South Africa has welcomed the Indian government's decision to liberalise retail trade, saying it would allow more market access for its products.
"India, for instance, has been very protective till now of its market. Foreigners could sell wholesale here, but not retail. We must now take advantage of India opening up and sell directly to the market," South African High Commissioner Reverend Harris Majeke told IANS.
Rev. Majeke gave the example of South African wine, known for its quality but which could not be sold profitably in India because of high entry tariffs.
"India is selling everywhere in South Africa, even in remote interior areas. Why can't we do it here?" the envoy asked.
Rev. Majeke, who is ending his India tenure next month, was quite happy with South Africa's participation in the ongoing India International Trade Fair as well as sales registered by the 33 crafts micro-companies that are showing their wares at the fair.
"Our participation here (IITF) comes just at the right time when India is reforming its trade. We are ready to set up shop here (India)."
South Africa is the focus country at the expo.
Welcoming Indian economic reforms, he said, "Trade follows politics, that is, the latter has to first remove the stumbling blocks to trade."
South Africa and India have set a two-way trade target of $15 billion by 2014.
Majeke said the South African Customs Union (SACU) is one of the reasons for trade not moving faster.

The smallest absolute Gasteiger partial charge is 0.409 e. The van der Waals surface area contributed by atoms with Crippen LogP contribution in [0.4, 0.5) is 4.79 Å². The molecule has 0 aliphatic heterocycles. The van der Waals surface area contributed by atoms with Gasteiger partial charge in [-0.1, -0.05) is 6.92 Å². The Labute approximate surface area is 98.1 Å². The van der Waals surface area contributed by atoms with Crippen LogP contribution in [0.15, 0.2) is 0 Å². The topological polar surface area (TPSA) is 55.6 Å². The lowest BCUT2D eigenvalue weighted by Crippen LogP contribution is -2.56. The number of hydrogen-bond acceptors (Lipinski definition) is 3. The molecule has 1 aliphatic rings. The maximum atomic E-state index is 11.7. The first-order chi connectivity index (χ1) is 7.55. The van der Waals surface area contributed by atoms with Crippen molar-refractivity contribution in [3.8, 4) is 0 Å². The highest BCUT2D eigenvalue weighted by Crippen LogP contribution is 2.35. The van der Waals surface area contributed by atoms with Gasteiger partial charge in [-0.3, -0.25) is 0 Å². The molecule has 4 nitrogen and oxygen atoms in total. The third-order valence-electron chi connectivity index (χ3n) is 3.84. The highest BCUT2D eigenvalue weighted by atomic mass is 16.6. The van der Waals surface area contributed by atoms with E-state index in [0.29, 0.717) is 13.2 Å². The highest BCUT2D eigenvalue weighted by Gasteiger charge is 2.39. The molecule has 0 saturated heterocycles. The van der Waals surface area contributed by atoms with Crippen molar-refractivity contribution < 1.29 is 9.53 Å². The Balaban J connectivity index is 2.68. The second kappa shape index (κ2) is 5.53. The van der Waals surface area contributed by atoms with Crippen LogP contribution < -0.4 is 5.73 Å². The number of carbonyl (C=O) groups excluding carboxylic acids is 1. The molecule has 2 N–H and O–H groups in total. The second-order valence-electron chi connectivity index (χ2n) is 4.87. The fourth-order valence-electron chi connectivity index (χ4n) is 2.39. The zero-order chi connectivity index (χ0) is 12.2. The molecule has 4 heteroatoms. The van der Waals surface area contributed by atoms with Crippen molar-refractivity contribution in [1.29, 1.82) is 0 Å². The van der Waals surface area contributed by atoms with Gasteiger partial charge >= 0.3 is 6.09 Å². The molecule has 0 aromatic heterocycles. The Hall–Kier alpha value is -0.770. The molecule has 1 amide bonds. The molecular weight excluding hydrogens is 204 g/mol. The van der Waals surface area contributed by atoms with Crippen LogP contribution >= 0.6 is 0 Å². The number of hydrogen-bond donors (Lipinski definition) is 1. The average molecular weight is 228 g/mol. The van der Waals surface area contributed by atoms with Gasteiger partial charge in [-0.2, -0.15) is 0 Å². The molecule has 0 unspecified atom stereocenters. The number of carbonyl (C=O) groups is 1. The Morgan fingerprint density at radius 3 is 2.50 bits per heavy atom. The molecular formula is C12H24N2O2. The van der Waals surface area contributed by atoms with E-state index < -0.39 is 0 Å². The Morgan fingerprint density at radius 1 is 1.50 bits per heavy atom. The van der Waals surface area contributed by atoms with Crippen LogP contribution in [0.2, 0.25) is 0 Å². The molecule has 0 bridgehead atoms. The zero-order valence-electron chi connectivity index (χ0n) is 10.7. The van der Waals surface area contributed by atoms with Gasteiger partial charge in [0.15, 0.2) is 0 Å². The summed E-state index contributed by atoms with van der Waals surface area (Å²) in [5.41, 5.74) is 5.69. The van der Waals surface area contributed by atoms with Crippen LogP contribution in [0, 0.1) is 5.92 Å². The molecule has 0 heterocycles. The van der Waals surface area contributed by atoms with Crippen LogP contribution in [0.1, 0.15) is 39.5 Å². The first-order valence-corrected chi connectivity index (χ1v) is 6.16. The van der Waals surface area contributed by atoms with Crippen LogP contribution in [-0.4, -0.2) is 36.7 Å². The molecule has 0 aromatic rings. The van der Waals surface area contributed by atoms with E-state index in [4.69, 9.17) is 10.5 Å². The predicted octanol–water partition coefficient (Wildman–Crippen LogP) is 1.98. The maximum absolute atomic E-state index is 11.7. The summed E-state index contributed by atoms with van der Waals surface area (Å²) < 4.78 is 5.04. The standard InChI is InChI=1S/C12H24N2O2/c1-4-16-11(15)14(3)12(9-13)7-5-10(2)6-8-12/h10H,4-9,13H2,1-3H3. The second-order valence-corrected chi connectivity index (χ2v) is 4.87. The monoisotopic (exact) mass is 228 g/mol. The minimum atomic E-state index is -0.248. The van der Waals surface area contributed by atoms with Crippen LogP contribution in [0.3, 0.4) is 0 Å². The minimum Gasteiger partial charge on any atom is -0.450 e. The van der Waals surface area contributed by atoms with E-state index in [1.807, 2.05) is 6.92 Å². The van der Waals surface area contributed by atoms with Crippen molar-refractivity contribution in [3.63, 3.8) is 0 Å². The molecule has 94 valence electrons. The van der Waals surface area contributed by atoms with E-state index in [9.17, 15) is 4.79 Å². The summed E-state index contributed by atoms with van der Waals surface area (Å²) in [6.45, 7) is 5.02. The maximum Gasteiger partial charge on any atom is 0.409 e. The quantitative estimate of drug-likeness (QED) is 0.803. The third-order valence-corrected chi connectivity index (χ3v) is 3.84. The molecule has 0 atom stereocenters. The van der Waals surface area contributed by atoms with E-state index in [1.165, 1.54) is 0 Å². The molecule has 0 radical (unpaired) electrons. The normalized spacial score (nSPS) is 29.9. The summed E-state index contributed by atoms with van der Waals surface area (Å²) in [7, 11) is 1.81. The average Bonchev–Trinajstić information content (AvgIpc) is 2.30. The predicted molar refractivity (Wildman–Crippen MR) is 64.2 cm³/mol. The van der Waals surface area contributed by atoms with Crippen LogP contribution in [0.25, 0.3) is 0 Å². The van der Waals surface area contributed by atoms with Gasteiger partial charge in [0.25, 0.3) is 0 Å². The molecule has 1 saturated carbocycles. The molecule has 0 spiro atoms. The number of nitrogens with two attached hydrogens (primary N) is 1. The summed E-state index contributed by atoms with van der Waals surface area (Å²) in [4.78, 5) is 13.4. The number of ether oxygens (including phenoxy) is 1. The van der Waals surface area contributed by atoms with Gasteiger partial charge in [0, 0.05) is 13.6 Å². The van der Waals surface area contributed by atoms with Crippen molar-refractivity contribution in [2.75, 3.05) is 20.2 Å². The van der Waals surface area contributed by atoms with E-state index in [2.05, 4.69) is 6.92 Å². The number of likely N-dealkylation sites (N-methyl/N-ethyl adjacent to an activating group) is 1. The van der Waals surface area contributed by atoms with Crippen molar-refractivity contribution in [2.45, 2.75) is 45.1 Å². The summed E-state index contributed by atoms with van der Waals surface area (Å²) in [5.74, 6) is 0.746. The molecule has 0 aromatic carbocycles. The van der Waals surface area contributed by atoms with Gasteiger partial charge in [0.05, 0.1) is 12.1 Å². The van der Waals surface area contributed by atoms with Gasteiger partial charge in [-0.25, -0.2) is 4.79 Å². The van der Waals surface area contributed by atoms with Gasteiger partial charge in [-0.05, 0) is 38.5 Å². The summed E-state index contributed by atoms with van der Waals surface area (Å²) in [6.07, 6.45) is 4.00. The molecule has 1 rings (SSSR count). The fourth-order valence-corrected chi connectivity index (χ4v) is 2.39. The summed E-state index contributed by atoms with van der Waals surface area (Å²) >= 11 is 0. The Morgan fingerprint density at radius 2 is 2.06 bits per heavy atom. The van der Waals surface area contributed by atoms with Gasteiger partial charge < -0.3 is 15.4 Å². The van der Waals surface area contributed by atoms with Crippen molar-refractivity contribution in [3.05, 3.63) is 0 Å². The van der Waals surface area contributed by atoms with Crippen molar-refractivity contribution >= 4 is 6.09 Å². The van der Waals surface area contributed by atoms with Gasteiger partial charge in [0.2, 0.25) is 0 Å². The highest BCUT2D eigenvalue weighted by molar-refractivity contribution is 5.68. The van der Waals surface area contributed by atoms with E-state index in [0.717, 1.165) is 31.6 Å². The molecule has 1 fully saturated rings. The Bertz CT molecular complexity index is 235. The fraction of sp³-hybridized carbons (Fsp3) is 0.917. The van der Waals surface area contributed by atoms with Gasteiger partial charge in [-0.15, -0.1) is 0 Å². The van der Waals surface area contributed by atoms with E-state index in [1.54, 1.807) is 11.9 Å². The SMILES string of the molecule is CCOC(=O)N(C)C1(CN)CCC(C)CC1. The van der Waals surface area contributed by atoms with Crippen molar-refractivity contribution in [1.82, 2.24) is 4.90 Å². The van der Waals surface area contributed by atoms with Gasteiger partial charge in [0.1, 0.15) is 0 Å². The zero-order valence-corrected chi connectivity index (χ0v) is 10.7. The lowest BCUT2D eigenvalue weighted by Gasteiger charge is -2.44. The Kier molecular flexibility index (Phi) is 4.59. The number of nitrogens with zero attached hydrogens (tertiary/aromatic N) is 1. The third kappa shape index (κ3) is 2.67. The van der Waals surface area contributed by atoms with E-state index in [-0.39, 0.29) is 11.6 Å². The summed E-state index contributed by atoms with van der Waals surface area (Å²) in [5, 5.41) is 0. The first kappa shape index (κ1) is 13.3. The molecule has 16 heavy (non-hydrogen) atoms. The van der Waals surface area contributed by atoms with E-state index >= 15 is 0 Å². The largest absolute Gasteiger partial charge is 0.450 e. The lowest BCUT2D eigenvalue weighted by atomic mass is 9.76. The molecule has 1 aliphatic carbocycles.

According to him, for trading with India, South Africa needed to agree first with other SACU member countries through a time-consuming process of consultation, issue-by-issue.
Besides South Africa, SACU - the world's oldest customs union established in 1910 - is made up of Botswana, Lesotho, Namibia and Swaziland.
He also said India, which has invested a lot on skill development and on human resources, has much to offer in this regard to South Africa.
The envoy referred to using of Indian skills to improve South African production of value added goods.
In this connection, Rev. Majeke spoke of the huge opportunity provided by the BRICS group wherein member countries can exploit one another's competitive advantages.
"Why can't we, for instance, process South African raw materials within the BRICS countries? Why sell our gold and diamonds to England and Europe, and not push South African gold directly to India?" he asked
According to him, the BRICS grouping is a "huge giant" that has not yet been properly exploited.
The South African envoy signed off by saying that there could be a free trade in products between the BRICS member countries.
South Africa will chair BRICS in 2013.